Hindustan Times thanks S'pore for providing oxygen-related supplies to India

The news outlet elaborated in detail the degree of aid that Singapore had provided by air and sea.

Matthias Ang | May 17, 2021, 12:50 PM

India media Hindustan Times thanked Singapore for being a "critical partner" to India, amidst a new surge of Covid-19 cases.

In a tweet, the media said that Singapore had "truly played the role of a comprehensive partner" in serving as a logistics hub for oxygen-related supplies, despite having the population of a "Delhi suburb".

The news outlet also gave an overview of the help that Singapore provided to India beginning in late April.

Extent of Singapore's aid to India

According to HT, the chain of events in Singapore helping India began with an exchange between India's Minister of External Affairs, Subrahmanyam Jaishankar, and Singapore's Minister for Foreign Affairs, Vivian Balakrishnan, with a text message that was three sentences long.

This was then followed by a phone call, in which HT claimed that Jaishankar asked for the provision of medical oxygen, while Balakrishnan voiced his agreement that both countries should be kept in the loop on the matter.

Temasek's delivery

The date of the text exchange was given as April 22, three days before Temasek announced that Singapore had sent oxygen concentrators, non-invasive BiPAP ventilator machines, and other essential medical supplies to India.

HT said that 8,000 oxygen concentrators, 51,000 oxymeters, over 900 BiPAP machines and 27 ventilators were delivered in total.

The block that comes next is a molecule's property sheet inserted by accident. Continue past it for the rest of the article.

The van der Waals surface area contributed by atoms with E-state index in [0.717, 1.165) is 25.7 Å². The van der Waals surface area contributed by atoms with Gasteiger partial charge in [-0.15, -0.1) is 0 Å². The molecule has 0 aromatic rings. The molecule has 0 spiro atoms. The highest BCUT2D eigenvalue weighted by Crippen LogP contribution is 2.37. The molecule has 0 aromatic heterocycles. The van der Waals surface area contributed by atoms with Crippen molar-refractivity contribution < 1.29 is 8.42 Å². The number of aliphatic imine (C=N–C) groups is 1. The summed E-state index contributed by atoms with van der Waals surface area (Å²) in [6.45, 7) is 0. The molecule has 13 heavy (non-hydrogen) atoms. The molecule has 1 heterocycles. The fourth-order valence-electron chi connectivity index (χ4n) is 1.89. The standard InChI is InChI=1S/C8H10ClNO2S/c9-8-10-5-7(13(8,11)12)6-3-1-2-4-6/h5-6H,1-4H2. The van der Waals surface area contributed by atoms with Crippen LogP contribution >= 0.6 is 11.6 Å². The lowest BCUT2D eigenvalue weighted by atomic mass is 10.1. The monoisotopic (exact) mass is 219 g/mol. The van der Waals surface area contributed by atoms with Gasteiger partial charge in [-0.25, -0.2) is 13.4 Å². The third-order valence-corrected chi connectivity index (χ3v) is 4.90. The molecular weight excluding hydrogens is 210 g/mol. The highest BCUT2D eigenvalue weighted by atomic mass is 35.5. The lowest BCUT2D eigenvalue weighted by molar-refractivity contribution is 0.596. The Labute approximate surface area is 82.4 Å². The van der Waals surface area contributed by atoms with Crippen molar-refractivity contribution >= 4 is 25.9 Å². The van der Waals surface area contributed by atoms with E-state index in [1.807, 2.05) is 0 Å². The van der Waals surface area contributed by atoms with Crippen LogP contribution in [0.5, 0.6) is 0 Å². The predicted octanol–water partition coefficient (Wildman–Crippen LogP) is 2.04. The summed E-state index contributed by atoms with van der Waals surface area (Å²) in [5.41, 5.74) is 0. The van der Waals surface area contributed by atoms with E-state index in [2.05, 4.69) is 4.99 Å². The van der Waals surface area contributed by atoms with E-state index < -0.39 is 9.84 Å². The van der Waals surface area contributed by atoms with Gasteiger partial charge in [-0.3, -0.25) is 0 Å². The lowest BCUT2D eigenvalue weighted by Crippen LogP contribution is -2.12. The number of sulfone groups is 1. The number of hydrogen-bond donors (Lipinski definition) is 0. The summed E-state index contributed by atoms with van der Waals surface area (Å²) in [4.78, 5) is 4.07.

Air delivery of oxygen-related supplies

Separately, the Indian Air Force (IAF) was also called in to begin transporting supplies from Singapore.

The first of these many deliveries began with the airlift of four cryogenic tanks, on April 24, for the purpose of transporting liquid medical oxygen from the eastern side of India to the Covid-stricken regions in the west and north.

HT further claimed that India has since procured 46 cryogenic containers from Singapore, with the IAF having sent them to locations such as Panagarh, Chennai and Ghaziabad.

Meanwhile, the Republic of Singapore Air Force (RSAF) also made its own delivery on April 28, with two C-130 aircraft carrying oxygen cylinders.

The following day, Singapore's Minister for Defence, Ng Eng Hen, said that he had spoken with his Indian counterpart, Rajnath Singh, about providing moral and physical support to India.

Medical supplies also delivered by ship

The news outlet also highlighted deliveries of medical supplies by sea, via two of the Indian navy's ships, the INS Airavat and INS Jalashwa.

A post by the High Commission of India in Singapore said that the INS Airavat arrived in Singapore on May 2, at Changi Naval Base, and left on May 5, carrying 3,650 oxygen cylinders of varying capacities.

As for the INS Jalashwa, HT added that the ship was scheduled to reach Singapore on May 15 to pick up 15 cryogenic containers, along with nearly 5,000 oxygen cylinders.

India's Minister of External Affairs expresses his gratitude

In a Facebook post put up on May 1, Vivian said Jaishankar had expressed his gratitude for Singapore's contribution of oxygen cylinders, as well as facilitating the transfer of cryogenic tanks, for the purpose of transporting oxygen to hospitals.

The sentiment was echoed by India's High Commissioner to Singapore, Kumaran Periasamy, who said that Singapore continues to serve as a key logistics hub for the country.
Speaking in Parliament on May 11, Balakrishnan said that Singapore was amongst the first countries to send oxygen cylinders to India.

Besides the Singapore government, other local entities such as Singapore Airlines have also contributed efforts to help India fight the second wave of the pandemic.

The Singapore Red Cross has also launched a fundraiser for the cause, coordinating contributions from the private and public sectors, Vivian mentioned.

"We will continue to work with our Indian friends during this difficult time and explore various avenues to help in areas that we can," he said.

Top photo via Vivian Balakrishnan Facebook